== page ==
In your home garden the cacao tree will take up to four years to begin to bear fruit. The time from flower pollination to a fully developed pod is from five to seven months. The pods come in a rainbow of colors from green to yellow, red and purple. Some pods are striped with two and even three colors at full maturity. There could be no easier display than an eye-catching grouping of cacao pods on a simple table.

Selecting a Tree

Cocoa plants can be purchased from local specialty nurseries in Florida; however, they are usually seedling plants. Seedling cacao plants may be self-incompatible, and their flowering will result in little or no pod production. It is a good idea to plant multiple plants to increase pollination and the chance of fruit production. There are self-fruitful types of cacao that will bloom and fruit in isolation, but these are not generally available in South Florida at this time.

Cold Protection

Cold protection must be provided for young trees by covering the entire tree with a blanket or with the use of a large cardboard box. Even with protection, the leaves of the cacao tree will develop brown leaf edges during the winter and Spring months due to cold, low humidity and winds. Thoroughly watering the area around your tree on the day of cold danger will also help to protect it. The well-watered soil will absorb more solar radiation than dry soil, radiating heat during the night.


Pruning for height control may be necessary if all goes well. Pruning should be done at the end of the summer to prepare the tree for the following crop.


A granular fertilizer like an 8-3-9 or similar formulation should be applied in June and August. The granular fertilizer should be spread lightly below the drip line.  A foliar minor element spray and iron drench can be done in June and August to improve the growth of the tree.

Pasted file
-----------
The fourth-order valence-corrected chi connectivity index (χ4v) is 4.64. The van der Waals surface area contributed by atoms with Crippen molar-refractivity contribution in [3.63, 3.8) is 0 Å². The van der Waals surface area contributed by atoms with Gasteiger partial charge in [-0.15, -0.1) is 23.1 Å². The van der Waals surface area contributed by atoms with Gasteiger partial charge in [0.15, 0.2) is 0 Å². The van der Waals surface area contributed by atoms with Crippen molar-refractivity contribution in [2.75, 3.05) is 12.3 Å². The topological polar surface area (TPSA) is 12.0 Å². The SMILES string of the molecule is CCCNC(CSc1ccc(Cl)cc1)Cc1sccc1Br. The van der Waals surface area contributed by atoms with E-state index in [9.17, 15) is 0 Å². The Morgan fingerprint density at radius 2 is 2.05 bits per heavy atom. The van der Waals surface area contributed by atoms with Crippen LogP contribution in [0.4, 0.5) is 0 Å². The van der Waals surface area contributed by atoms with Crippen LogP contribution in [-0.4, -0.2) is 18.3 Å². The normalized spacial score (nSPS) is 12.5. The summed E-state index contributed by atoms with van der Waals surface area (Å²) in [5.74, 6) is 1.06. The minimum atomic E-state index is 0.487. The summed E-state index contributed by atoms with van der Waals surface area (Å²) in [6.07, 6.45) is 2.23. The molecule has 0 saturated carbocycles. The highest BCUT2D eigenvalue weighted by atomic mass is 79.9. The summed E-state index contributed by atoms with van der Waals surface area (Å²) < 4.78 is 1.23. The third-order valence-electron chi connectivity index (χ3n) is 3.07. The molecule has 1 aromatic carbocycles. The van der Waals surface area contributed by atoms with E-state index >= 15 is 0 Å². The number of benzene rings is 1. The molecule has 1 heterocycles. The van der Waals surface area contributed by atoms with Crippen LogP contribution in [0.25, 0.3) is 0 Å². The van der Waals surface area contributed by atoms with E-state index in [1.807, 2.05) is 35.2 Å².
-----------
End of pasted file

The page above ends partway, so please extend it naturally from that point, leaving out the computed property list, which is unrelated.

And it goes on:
How to Make Chocolate from Scratch

1. Harvest

Harvest mature cacao pods and scoop out the seeds. The cacao beans will be covered in sweet and fruity pulp.

2. Fermentation

Pour the seeds in water for 3 days for fermentation.

3. Drying

Remove the water and dry the seeds in the sun. The drying process takes 1 week, and during that period the color will change from reddish brown to dark brown.

4. Roasting

Cacao beans can be roasted in your oven at home. The temperature and time of roasting affects the flavor and color of the chocolate. Start with a roast at 425 degree s Fahrenheit for 7 minutes, then 325 for eight minutes, and finally 260 degrees for 10 minutes.

5. Winnowing

Let the beans cool and separate the beans from the hulls. Remove the husk from the chocolate. You will need to first crack the cacao bean and then blow the husk away.

6. Grinding

Place the beans in a coffee grinder. You will continue to pass the nibs through the grinder to remove more husks and refine the chocolate. After just a few moments the beans will be reduced to cacao paste. Keep it at room temperature in a plastic container.

This is the base for any chocolate recipes.

This article was written by Noris Ledesma and originally published in the Miami Herald. Noris Ledesma is Curator of Tropical Fruit at Fairchild Tropical Botanic Garden. Minor changes from the print version of this article were introduced to improve readability in a digital format.